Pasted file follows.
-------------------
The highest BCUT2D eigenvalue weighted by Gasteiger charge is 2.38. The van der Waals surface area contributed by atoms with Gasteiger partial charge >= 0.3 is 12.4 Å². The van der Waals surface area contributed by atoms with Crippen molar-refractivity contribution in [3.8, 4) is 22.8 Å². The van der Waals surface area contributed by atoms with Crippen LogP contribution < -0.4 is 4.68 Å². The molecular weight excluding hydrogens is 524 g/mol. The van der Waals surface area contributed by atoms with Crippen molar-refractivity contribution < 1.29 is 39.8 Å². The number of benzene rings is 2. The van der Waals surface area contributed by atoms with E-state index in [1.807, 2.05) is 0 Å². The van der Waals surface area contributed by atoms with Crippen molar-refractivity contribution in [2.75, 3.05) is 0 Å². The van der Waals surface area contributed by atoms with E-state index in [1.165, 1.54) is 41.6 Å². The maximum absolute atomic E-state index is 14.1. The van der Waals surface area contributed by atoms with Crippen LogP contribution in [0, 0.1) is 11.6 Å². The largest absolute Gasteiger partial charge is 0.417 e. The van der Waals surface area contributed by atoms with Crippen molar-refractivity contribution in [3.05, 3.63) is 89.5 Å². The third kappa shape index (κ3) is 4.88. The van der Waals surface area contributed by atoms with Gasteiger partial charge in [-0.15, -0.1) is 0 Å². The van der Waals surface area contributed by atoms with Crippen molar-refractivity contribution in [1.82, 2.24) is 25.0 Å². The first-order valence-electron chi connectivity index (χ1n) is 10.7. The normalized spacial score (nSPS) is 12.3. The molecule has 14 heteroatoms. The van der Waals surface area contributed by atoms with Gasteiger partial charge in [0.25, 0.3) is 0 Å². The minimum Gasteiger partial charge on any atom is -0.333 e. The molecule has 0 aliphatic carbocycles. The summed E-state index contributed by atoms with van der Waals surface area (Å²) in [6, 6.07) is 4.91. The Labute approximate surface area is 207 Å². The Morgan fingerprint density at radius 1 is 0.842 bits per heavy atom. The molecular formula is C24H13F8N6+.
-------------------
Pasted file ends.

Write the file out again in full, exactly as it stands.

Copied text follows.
The highest BCUT2D eigenvalue weighted by Gasteiger charge is 2.38. The van der Waals surface area contributed by atoms with Gasteiger partial charge >= 0.3 is 12.4 Å². The van der Waals surface area contributed by atoms with Crippen molar-refractivity contribution in [3.8, 4) is 22.8 Å². The van der Waals surface area contributed by atoms with Crippen LogP contribution < -0.4 is 4.68 Å². The molecular weight excluding hydrogens is 524 g/mol. The van der Waals surface area contributed by atoms with Crippen molar-refractivity contribution < 1.29 is 39.8 Å². The number of benzene rings is 2. The van der Waals surface area contributed by atoms with E-state index in [1.807, 2.05) is 0 Å². The van der Waals surface area contributed by atoms with Crippen molar-refractivity contribution in [2.75, 3.05) is 0 Å². The van der Waals surface area contributed by atoms with E-state index in [1.165, 1.54) is 41.6 Å². The maximum absolute atomic E-state index is 14.1. The van der Waals surface area contributed by atoms with Crippen LogP contribution in [0, 0.1) is 11.6 Å². The largest absolute Gasteiger partial charge is 0.417 e. The van der Waals surface area contributed by atoms with Crippen molar-refractivity contribution in [3.05, 3.63) is 89.5 Å². The third kappa shape index (κ3) is 4.88. The van der Waals surface area contributed by atoms with Gasteiger partial charge in [-0.15, -0.1) is 0 Å². The van der Waals surface area contributed by atoms with Crippen molar-refractivity contribution in [1.82, 2.24) is 25.0 Å². The first-order valence-electron chi connectivity index (χ1n) is 10.7. The normalized spacial score (nSPS) is 12.3. The molecule has 14 heteroatoms. The van der Waals surface area contributed by atoms with Gasteiger partial charge in [0.25, 0.3) is 0 Å². The minimum Gasteiger partial charge on any atom is -0.333 e. The molecule has 0 aliphatic carbocycles. The summed E-state index contributed by atoms with van der Waals surface area (Å²) in [6, 6.07) is 4.91. The Labute approximate surface area is 207 Å². The Morgan fingerprint density at radius 1 is 0.842 bits per heavy atom. The molecular formula is C24H13F8N6+.